Jay Griffiths is the award-winning author of Wild: An Elemental Journey, Pip Pip: A Sideways Look at Time, Anarchipelago, A Love Letter from a Stray Moon, Kith: The Riddle of the Childscape, Tristimania: A Diary of Manic Depression, and Why I Rebel. Her new essay collection, Nemesis, my Friend: Journeys through the Turning Times, is published in July 2022. She lives in Wales.
Sometimes it is dreams that do it. Sometimes it is facts. So it was with this film.
Sometimes, half-waking, an image is given to us, just like a dream-vision. I was on the tricksy sweet edge of sleep, when I saw Tintern Abbey in its woodland home, filled with insect-angels, and the Red Rebels: in this half-dream I half-heard the voice of Mark Rylance in my head. It was the tears and the song that his voice carries. The film followed from this initial image. More, though, and years earlier, it was facts that did it for me.
Reading the studies of insect collapse made me cry for insects. The horror of it swept over me: I cried for three days. I saw in one awful moment a vision of the desolated world, a devastated wasteland. Tears are, of course, holy. They demand attention and respect. They know things, our tears, that we ourselves can be slow to recognise. I think we see better through tears. This film came about because of tears, facts and dreams.
Imagine if our food were brought to us by dedicated and almost invisible angels. Imagine them flying, effortless and iridescent, with a beauty more extraordinary than any art of ours can ever replicate. Imagine if those mysterious beings worked freely to keep alive almost the entire living world, including birds, animals and ourselves. Imagine if these angels also gently and tactfully disposed of the dead, tucking the dead back into a deep bed of earth so they can rebecome life in another form. Without them, we would wade through corpses with every step we took.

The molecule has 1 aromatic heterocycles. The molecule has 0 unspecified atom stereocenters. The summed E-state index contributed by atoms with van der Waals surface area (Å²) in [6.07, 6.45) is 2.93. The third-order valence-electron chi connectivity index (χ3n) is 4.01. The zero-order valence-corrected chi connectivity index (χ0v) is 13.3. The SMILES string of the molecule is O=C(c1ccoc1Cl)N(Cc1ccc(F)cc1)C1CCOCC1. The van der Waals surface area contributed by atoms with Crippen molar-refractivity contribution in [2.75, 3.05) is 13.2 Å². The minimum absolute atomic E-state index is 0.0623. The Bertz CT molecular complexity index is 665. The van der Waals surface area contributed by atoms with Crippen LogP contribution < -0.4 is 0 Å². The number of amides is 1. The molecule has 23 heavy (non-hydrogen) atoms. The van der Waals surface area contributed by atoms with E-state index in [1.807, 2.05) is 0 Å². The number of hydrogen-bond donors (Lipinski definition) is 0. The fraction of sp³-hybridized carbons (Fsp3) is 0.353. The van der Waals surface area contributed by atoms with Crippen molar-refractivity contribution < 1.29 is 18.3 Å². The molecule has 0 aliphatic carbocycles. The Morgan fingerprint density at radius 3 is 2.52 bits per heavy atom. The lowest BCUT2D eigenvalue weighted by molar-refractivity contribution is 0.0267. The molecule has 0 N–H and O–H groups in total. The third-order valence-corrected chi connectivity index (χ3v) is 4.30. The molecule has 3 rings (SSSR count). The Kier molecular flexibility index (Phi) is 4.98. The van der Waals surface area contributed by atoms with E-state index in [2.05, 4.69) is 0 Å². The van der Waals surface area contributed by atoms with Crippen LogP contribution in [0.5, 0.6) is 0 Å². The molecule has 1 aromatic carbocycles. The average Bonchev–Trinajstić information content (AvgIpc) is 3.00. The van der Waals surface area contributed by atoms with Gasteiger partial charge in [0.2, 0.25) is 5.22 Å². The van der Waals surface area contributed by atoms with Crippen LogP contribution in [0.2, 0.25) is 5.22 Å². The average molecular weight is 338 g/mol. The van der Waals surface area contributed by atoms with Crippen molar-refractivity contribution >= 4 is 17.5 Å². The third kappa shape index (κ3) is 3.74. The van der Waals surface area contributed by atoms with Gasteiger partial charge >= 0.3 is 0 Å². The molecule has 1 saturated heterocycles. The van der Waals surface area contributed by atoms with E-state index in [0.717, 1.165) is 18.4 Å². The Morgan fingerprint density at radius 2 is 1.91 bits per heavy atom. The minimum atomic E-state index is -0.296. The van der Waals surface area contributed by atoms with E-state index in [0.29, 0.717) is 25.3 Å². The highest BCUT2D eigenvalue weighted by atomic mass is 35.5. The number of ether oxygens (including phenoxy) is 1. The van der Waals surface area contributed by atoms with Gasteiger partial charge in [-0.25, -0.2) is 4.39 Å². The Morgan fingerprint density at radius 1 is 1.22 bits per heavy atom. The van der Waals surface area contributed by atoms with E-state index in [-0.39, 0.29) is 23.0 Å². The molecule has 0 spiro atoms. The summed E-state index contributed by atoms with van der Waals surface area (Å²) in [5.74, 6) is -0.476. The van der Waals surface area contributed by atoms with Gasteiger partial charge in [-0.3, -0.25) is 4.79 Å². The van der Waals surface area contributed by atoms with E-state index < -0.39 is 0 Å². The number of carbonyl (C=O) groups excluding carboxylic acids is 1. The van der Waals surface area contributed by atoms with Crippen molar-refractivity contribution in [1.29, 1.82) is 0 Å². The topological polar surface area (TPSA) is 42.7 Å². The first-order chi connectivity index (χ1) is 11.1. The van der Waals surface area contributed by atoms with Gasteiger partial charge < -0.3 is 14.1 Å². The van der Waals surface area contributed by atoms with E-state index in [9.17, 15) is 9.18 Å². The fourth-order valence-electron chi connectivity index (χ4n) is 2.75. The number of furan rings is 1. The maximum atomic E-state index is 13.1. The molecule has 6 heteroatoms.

I wish that everyone who said they believed in angels would actually believe in insects.
They do not take the title of angels, being by nature bashful and unassuming: they go by other names: firefly, bee, ant, caddisfly. We humans, it seems, value irreal angels more than the priceless reality of insects.
A secret commonwealth, the insect realm encompasses more species than we have identified. The insects: hallowed be thy names, some of which are pure poetry: the orchid bee, coloured in bronze and ultramarine, purple and gold; the ladybird; the glasswinged butterfly and the emerald swallowtail.
Recent studies are clear about the collapse of the insect world. We know it directly from our own experience: gone is the windshield phenomenon whereby, driving in summer, it would be necessary to stop frequently to clean the insects from the windscreen, while the ‘moth snowstorm’, a blizzard of moths in the headlights, was the experience of every night drive.
Hidden in their very multitudes, insects are, together, a gigantic collective of kindness, dancing in constant attendance to living things. The insects pollinate three quarters of our food crops and 80 per cent of wild-flowering plants and keep the soil healthy, recycling nutrients.